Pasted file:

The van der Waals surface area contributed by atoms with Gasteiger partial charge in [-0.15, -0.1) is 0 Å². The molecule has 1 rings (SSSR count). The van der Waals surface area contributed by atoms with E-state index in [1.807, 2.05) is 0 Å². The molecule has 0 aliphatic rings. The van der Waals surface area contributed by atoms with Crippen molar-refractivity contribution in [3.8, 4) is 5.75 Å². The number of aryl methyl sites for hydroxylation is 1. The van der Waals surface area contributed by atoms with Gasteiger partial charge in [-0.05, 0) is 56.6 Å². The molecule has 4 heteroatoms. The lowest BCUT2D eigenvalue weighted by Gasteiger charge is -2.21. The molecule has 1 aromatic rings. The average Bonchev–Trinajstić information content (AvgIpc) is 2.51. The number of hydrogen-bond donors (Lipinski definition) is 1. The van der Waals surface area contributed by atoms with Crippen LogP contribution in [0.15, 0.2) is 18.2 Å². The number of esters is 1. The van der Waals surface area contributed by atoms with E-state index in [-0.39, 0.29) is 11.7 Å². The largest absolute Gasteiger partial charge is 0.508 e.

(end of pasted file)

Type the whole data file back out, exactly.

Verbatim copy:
The van der Waals surface area contributed by atoms with Gasteiger partial charge in [-0.15, -0.1) is 0 Å². The molecule has 1 rings (SSSR count). The van der Waals surface area contributed by atoms with E-state index in [1.807, 2.05) is 0 Å². The molecule has 0 aliphatic rings. The van der Waals surface area contributed by atoms with Crippen molar-refractivity contribution in [3.8, 4) is 5.75 Å². The number of aryl methyl sites for hydroxylation is 1. The van der Waals surface area contributed by atoms with Gasteiger partial charge in [-0.05, 0) is 56.6 Å². The molecule has 4 heteroatoms. The lowest BCUT2D eigenvalue weighted by Gasteiger charge is -2.21. The molecule has 1 aromatic rings. The average Bonchev–Trinajstić information content (AvgIpc) is 2.51. The number of hydrogen-bond donors (Lipinski definition) is 1. The van der Waals surface area contributed by atoms with Crippen LogP contribution in [0.15, 0.2) is 18.2 Å². The number of esters is 1. The van der Waals surface area contributed by atoms with E-state index in [-0.39, 0.29) is 11.7 Å². The largest absolute Gasteiger partial charge is 0.508 e.